JungleWorld’s New High-Flyers
March 20, 2012
Meet the newest additions to the tropics of JungleWorld: giant Indian fruit bats. An impressive crew of 21 of these hefty mammals, which rank among the world’s largest bat species, share their swath of Bronx Zoo rainforest with gibbons, otters, and tapirs.
Indian fruit bats are commonly known as greater Indian flying foxes because of their size (their wings alone span 4–5 feet), reddish-brown coats, large eyes, and dog-like faces.
As pollinators and seed dispersers for various plants and trees, bats are a vital part of the ecosystems where they live. Unfortunately, they face a variety of threats around the world. “Many species are seeing significant population declines due to human activity and habitat loss,” said Jim Breheny, WCS Executive Vice President and Bronx Zoo Director.
During the day, these animals sleep upside-down, suspended from tree branches. They fan themselves with their wings to regulate temperature and vocalize to communicate with one another as they wrestle for roosts.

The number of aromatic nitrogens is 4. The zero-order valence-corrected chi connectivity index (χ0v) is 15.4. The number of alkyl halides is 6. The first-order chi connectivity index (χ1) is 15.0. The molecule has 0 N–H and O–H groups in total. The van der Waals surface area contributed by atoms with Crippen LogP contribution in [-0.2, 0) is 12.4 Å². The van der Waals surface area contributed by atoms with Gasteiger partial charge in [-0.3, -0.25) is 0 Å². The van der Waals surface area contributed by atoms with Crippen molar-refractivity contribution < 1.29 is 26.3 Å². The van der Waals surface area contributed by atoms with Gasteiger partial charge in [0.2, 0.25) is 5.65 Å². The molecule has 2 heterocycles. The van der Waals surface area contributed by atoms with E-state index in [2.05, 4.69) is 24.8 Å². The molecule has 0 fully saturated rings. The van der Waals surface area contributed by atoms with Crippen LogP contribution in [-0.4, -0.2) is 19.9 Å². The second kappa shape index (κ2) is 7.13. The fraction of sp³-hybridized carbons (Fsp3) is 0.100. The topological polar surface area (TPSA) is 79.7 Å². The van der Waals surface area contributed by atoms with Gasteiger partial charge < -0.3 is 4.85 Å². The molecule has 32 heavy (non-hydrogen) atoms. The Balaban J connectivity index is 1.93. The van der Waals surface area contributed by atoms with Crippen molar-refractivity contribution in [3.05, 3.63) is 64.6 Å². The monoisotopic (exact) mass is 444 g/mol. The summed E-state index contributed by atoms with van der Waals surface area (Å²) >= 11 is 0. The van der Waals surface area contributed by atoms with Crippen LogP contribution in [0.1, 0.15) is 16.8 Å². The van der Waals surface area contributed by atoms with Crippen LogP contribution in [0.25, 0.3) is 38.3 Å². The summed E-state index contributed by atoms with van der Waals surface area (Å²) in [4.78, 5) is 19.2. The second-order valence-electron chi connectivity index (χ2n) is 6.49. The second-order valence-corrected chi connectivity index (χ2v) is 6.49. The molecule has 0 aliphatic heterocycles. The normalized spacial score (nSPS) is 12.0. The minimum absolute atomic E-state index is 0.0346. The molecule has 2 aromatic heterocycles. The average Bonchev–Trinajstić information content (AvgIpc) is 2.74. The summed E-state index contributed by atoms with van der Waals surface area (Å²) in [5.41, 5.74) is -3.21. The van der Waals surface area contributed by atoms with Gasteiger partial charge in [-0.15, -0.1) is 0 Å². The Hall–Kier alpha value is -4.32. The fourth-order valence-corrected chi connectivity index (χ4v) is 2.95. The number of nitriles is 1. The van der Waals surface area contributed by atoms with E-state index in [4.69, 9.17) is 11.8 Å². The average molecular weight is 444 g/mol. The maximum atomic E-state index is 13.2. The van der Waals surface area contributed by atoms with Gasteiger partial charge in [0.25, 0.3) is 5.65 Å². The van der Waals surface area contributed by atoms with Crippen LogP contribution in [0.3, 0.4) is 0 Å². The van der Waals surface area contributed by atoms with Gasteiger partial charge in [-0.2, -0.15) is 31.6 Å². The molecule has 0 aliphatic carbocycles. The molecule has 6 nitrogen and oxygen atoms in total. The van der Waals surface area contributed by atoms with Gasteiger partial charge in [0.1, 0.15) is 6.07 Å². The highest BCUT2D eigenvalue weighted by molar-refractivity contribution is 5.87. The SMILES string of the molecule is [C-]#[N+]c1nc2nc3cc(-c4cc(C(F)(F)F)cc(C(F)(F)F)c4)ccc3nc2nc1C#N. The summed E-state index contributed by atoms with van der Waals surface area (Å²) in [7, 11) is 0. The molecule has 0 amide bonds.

Unlike many bats, however, fruit bats are somewhat active during the day, as they navigate and find their food by sight. Other species of bats are only active at night and use echolocation to find meals of insects and small vertebrates.
Indian fruit bats roost communally in trees. With each bat tipping the scales at three pounds or more, these animals require sturdy tree branches to accommodate their weight. Luckily, JungleWorld’s tree canopy fits this bill, and the exhibit’s flight corridors also allow the bats to easily move through the foliage on their broad wings as they search for roosting and feeding areas. Zookeepers provide snacks for the animals at special feeding stations made of large mesh panels. This material allows the bats to land and hang while eating from their food dishes.
Indian fruit bats are largely found in Southeast Asia, but also occur in China. They live in large colonies ranging from hundreds to thousands of individuals. In the wild, they feed on a wide variety of fruits and flowers.
Although Indian fruit bats live throughout their range in healthy populations, their numbers are drastically declining due to hunting, habitat loss, and persecution by fruit farmers. The Wildlife Conservation Society works across the species’ Asian range and has studied these mammals’ migratory patterns in Cambodia and Malaysia to better understand how to protect them.